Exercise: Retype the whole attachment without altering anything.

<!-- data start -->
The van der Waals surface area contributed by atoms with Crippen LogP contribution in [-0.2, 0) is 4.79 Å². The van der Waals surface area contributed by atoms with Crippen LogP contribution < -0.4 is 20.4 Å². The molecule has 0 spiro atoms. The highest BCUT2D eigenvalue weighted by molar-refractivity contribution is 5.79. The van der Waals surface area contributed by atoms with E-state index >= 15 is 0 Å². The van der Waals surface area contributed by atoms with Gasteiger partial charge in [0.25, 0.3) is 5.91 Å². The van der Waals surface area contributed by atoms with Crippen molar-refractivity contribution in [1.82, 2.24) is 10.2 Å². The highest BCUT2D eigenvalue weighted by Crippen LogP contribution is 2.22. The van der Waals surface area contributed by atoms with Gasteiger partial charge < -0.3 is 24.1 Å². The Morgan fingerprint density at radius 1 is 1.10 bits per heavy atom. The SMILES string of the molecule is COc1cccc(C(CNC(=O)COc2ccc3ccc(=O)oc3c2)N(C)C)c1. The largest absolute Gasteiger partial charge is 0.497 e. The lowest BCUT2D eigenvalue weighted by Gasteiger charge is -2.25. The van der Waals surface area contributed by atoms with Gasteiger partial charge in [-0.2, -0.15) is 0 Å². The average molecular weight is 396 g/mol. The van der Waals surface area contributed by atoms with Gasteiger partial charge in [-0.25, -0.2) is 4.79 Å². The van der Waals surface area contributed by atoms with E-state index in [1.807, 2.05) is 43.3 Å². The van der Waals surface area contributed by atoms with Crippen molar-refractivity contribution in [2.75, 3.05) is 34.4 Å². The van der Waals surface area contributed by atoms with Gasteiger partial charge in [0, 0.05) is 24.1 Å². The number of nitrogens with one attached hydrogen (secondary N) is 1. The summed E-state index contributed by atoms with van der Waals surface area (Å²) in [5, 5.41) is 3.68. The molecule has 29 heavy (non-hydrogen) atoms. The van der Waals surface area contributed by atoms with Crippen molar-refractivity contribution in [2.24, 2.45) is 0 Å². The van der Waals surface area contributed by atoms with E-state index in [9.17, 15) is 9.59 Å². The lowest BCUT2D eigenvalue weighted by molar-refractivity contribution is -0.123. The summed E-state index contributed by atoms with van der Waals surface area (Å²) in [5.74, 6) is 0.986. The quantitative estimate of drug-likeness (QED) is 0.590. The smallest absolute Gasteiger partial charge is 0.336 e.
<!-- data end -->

The van der Waals surface area contributed by atoms with Crippen LogP contribution in [-0.2, 0) is 4.79 Å². The van der Waals surface area contributed by atoms with Crippen LogP contribution < -0.4 is 20.4 Å². The molecule has 0 spiro atoms. The highest BCUT2D eigenvalue weighted by molar-refractivity contribution is 5.79. The van der Waals surface area contributed by atoms with E-state index >= 15 is 0 Å². The van der Waals surface area contributed by atoms with Gasteiger partial charge in [0.25, 0.3) is 5.91 Å². The van der Waals surface area contributed by atoms with Crippen molar-refractivity contribution in [1.82, 2.24) is 10.2 Å². The highest BCUT2D eigenvalue weighted by Crippen LogP contribution is 2.22. The van der Waals surface area contributed by atoms with Gasteiger partial charge < -0.3 is 24.1 Å². The Morgan fingerprint density at radius 1 is 1.10 bits per heavy atom. The SMILES string of the molecule is COc1cccc(C(CNC(=O)COc2ccc3ccc(=O)oc3c2)N(C)C)c1. The largest absolute Gasteiger partial charge is 0.497 e. The lowest BCUT2D eigenvalue weighted by Gasteiger charge is -2.25. The van der Waals surface area contributed by atoms with Gasteiger partial charge in [-0.2, -0.15) is 0 Å². The average molecular weight is 396 g/mol. The van der Waals surface area contributed by atoms with Gasteiger partial charge in [-0.25, -0.2) is 4.79 Å². The van der Waals surface area contributed by atoms with E-state index in [1.807, 2.05) is 43.3 Å². The van der Waals surface area contributed by atoms with Crippen molar-refractivity contribution in [2.75, 3.05) is 34.4 Å². The van der Waals surface area contributed by atoms with Gasteiger partial charge in [0, 0.05) is 24.1 Å². The number of nitrogens with one attached hydrogen (secondary N) is 1. The summed E-state index contributed by atoms with van der Waals surface area (Å²) in [5, 5.41) is 3.68. The molecule has 29 heavy (non-hydrogen) atoms. The van der Waals surface area contributed by atoms with Crippen molar-refractivity contribution in [2.24, 2.45) is 0 Å². The van der Waals surface area contributed by atoms with E-state index in [9.17, 15) is 9.59 Å². The lowest BCUT2D eigenvalue weighted by molar-refractivity contribution is -0.123. The summed E-state index contributed by atoms with van der Waals surface area (Å²) in [5.74, 6) is 0.986. The quantitative estimate of drug-likeness (QED) is 0.590. The smallest absolute Gasteiger partial charge is 0.336 e.